Water Wasters: Poorly-Maintained Cooling Towers Foul Up Savings

Water Wasters Poorly-Maintained Cooling Towers Foul Up SavingsMany commercial buildings depend on the efficient performance of water cooling towers. According to the Los Angeles Times, however, older towers are effectively “swamp coolers” in disguise, piping down water so corrosive it can’t be used for a second cycle. The result? Big money to cool even small spaces, along with a real risk of diseases like Legionnaires.

Conservation Considerations

As noted by the LA. Times piece, water regulators have been working to improve the efficiency of sprinkler systems, faucets, and toilets in an effort to conserve water—especially critical in states like drought-ridden California. But cooling towers have gone largely unnoticed since even older models are still “doing their job” by keeping buildings and occupants cool. Most of these towers, however, are at least 20 years old, with some reaching back to the late 1950s. And while its worth applauding their continued functionality, recent investigations have uncovered that these towers are nowhere near peak efficiency.

Ideally, a tower cooling system should be able to pull heated water from the basement, cool it on the roof, and then send the same water back down for another three to four cycles of heating, evaporation, and cooling. Eventually, “blowdown” in the system causes cycled water to become extremely corrosive at which point the cooler must be refreshed with new water from the municipal supply.

Older coolers which haven’t been properly maintained, however, can only get through a single cycle before blowdown becomes a problem—as a result, many of these towers consume as much water to cool buildings as these same building use to service kitchens, bathrooms, and even drinking fountains.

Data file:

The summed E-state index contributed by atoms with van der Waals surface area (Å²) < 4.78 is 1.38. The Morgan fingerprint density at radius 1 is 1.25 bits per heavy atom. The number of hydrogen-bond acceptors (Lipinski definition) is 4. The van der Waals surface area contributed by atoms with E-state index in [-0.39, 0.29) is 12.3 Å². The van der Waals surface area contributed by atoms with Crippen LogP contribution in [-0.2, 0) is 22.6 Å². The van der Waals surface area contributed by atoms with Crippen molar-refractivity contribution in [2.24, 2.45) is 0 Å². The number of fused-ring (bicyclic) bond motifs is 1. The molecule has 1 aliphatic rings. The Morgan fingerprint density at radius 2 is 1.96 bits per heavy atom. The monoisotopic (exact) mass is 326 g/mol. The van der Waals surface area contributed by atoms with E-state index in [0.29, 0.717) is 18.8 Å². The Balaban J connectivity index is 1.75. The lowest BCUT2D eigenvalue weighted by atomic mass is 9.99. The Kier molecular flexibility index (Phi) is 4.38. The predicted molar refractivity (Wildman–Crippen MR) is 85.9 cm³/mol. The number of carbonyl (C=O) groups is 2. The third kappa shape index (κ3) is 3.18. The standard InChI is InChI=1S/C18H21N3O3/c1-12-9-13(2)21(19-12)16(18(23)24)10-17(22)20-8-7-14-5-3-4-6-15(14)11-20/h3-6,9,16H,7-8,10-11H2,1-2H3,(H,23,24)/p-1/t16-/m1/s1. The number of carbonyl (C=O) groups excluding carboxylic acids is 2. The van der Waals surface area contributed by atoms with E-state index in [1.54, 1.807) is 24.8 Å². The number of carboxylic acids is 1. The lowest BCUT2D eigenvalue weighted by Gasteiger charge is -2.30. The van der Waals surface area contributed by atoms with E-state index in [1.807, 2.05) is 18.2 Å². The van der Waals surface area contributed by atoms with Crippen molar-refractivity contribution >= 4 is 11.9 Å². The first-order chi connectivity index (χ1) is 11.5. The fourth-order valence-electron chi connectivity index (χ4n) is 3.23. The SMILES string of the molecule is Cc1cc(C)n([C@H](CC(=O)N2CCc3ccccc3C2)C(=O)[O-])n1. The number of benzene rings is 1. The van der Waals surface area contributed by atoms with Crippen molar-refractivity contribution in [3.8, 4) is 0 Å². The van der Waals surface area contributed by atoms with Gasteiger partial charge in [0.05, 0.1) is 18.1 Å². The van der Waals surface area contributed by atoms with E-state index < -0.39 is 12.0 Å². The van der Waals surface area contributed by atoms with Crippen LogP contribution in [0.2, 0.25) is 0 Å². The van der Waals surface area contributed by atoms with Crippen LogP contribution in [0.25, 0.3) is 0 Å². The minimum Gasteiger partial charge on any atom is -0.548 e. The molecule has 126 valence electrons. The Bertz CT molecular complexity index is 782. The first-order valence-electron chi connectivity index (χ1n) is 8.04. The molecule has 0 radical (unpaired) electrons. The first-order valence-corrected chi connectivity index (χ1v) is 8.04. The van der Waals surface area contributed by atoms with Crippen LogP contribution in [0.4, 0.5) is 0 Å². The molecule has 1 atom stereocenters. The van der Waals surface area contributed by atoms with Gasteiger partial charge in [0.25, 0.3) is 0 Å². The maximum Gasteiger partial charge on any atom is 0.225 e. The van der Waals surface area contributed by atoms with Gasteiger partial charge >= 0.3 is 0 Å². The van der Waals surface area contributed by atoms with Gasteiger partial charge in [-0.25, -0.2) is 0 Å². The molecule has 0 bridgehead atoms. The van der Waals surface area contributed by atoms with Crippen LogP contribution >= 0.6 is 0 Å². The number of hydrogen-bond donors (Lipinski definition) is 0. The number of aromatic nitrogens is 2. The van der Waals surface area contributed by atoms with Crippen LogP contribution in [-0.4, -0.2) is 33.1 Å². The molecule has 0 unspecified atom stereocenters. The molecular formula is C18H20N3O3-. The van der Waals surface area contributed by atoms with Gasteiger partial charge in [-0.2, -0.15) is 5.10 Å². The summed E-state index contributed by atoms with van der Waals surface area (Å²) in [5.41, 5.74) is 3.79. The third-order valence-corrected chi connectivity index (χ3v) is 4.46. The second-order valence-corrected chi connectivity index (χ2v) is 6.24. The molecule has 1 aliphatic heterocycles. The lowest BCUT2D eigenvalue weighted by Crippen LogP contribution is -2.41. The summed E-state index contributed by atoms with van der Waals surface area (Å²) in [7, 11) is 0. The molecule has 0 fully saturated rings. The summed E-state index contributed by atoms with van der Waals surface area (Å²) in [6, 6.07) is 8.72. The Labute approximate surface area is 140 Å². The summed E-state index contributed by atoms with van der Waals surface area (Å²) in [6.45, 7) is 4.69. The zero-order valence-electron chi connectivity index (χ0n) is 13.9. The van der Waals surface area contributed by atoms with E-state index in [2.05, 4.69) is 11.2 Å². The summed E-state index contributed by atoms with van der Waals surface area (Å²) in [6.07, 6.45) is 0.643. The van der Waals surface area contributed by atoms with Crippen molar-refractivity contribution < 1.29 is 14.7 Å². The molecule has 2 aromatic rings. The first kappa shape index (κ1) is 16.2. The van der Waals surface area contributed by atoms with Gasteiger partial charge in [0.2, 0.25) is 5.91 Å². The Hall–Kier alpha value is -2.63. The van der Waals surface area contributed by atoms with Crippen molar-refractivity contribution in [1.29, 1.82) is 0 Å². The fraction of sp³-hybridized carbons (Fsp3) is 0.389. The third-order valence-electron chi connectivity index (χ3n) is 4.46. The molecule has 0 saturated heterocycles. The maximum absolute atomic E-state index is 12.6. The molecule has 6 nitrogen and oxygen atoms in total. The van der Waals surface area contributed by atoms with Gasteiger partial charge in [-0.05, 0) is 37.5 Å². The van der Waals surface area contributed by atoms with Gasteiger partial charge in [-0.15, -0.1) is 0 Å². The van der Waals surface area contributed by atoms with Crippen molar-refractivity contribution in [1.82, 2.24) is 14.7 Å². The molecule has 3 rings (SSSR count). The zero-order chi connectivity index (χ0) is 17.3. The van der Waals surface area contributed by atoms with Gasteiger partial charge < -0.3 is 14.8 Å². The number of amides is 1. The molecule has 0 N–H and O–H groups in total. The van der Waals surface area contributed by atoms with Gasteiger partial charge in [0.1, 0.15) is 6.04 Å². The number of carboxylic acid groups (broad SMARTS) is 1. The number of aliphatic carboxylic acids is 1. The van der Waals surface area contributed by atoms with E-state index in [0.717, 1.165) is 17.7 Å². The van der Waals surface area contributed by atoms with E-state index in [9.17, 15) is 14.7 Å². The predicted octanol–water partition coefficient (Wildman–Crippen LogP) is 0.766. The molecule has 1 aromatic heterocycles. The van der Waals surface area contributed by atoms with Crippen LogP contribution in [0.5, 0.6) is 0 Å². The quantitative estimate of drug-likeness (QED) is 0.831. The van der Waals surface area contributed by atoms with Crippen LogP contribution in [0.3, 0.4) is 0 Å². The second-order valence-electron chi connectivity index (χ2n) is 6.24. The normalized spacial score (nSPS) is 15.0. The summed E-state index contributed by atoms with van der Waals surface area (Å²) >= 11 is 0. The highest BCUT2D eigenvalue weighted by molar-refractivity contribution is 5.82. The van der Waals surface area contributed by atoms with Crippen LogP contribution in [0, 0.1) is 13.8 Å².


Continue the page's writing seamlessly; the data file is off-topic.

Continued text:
Illness Implications

Of course, blowdown also comes with another problem: Disease. Bacteria such as legionella love moist, hot, mineral-rich environments such as the inside of poorly-maintained cooling towers. Even with continual water replacement, towers that are too old or haven’t been serviced properly offer the ideal growing location for legionella bacteria, which can quickly spread to the building’s potable water supply. This ramps up the cost of running older towers from monetary loss to potential loss of human life—something no business owner or facility manager wants on their conscience.

In some cases, the best course of action is upgrading; David Hodgins of the Los Angeles Better Building Campaign says that only 10 to 20 percent of operating systems meet the five-to-six cycle threshold. But with prices running into the $100,000-plus range, it’s often cost-prohibitive for companies to fully replace older units with more efficient alternatives.

Your best bet? Start with professional assessment to determine if remediation rather than replacement is a possibility. If so, seek out maintenance contractors with a history of superior service and commitment to leveraging the right tools—such as the TFC-200 Cooling Tower Fill Cleaner—and HVAC best practices when it comes to cleaning your tower cooler.

Old coolers are fouling up water savings and putting the public at risk. The reality, however, is that not every company can afford a total replacement—consistent maintenance, however, goes a long way to improving cycle efficacy and reducing the chance of water-borne illness until new towers make the budget.

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